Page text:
Top 10: Queen Victoria memorabilia
10. Black mourning silk stockings – £3,400
A pair of black mourning silk stockings once owned by Queen Victoria sold for £3,400 at a Lyon and Turnbill auction on November 1, 2011.
Victoria wore mourning clothes for the last 40 years of her life, following the death of her husband Prince Albert in 1861.
9. Silk stockings – £4,200
A pair of white silk stockings once owned by Queen Victoria made £4,200 at a Lyon and Turnbill sale on November 1, 2011.
8. Bodice, skirt and underskirt – £4,500
Victoria’s black silk skirt, bodice and underskirt, worn by the queen from 1897 until 1900, achieved £4,500 at CooperOwen in 2005.
7. A selection of diary entries 1832-1840 – £4,800
A selection of Victoria’s handwritten diary entries from 1832 to 1840, beginning when Victoria was 13 and including the first years of her reign (1837 – 1901), sold for £4,800 at Christie’s in 2006.
6. Travelling medicine case – £5,400
Victoria’s leather travelling medicine case, with divisions containing 15 bottles – mostly from London’s Squire & Son of Oxford Street – sold for £5,400 at Christie’s in 1995.
5. Letters of Queen Victoria – £7,200
The first in a three-volume collection of letters from Queen Victoria sold for £7,200 at Christie’s in 2006.
The letters were collated by Victoria’s son, Edward VII, who ruled from 1901 to 1910.
4. Victoria’s silk bloomers – £7,500
Victoria’s silk bloomers sold for £7,500 at a Lyon and Turnbill auction in November, 2011.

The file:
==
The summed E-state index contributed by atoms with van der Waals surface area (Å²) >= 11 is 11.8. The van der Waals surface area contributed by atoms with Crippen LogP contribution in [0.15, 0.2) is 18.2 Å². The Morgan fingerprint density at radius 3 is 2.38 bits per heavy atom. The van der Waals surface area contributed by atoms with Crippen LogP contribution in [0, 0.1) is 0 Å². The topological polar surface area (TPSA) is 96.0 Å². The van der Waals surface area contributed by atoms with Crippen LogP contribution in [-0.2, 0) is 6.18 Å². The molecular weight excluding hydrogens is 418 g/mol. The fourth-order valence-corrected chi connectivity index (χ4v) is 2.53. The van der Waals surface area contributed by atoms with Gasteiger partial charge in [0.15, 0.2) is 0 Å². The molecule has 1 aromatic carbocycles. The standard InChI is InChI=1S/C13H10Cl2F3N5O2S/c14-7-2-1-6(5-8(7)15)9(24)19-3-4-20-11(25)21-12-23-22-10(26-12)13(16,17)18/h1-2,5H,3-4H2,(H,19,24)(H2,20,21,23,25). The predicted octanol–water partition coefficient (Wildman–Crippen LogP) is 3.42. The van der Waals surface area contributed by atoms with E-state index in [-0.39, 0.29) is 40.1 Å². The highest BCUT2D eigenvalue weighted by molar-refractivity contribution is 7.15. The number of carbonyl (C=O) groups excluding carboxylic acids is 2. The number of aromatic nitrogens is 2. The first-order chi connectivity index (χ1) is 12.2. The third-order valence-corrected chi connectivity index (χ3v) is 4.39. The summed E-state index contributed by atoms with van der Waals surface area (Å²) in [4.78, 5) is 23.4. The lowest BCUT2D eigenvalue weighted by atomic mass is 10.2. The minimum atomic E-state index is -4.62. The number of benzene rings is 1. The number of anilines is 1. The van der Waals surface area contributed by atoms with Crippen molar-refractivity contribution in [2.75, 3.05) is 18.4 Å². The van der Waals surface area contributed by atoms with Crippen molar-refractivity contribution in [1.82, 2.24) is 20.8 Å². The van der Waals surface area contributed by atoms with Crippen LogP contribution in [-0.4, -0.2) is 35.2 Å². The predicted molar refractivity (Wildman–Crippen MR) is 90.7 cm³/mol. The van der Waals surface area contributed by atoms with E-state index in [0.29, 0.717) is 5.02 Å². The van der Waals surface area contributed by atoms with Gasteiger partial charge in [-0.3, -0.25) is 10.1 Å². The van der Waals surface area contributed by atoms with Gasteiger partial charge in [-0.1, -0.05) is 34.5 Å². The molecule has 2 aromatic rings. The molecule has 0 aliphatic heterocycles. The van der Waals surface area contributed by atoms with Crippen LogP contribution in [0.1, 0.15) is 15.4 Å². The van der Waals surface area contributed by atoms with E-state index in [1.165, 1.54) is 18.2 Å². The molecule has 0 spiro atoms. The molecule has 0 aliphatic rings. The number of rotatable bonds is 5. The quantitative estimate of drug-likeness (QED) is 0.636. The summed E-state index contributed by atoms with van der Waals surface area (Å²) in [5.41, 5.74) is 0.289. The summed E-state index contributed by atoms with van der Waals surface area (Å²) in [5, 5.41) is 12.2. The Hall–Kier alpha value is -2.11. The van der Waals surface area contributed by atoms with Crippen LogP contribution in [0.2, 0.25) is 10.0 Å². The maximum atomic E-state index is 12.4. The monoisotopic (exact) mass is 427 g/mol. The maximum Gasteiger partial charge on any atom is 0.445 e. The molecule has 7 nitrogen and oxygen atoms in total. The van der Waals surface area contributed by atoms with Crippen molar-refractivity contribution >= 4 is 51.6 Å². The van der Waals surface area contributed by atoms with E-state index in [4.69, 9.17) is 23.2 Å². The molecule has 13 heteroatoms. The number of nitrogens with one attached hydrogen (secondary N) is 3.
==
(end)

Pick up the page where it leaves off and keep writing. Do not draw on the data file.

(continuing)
The large bloomers are embroidered with “VR2”, which stands for Victoria Regina, the latin for "Queen Victoria".
3. Gold and coral bracelet – £8,813
A gold and coral bracelet, given to Victoria by her mother, the Duchess of Kent, for Victoria's 40th birthday in 1859, sold for £8,813 at Christie’s in 2003, against a £1,200 high-end estimate.
2. Signed letter to Tennyson – £9,560
Victoria’s letter to poet Alfred, Lord Tennyson in October 1863 achieved £9,560 at Christie’s in 2003.
The letter, signed V.R.I, details the queen’s pleasure at the poet’s acceptance of a peerage, as well as her anger at newspaper speculation regarding her and her servant, John Brown.
1. Portrait of Princess Louise by Queen Victoria – £10,000
Queen Victoria painted a picture of her daughter Princess Louise in 1852, from an original by Franz Xavier Winterhalter which he completed the previous year.
The oil work made £10,000 at Christie’s in 2009.
Princess Louise, who was just three at the time of the original work, was Victoria’s sixth child and went on to be a supporter of the suffragist movement.
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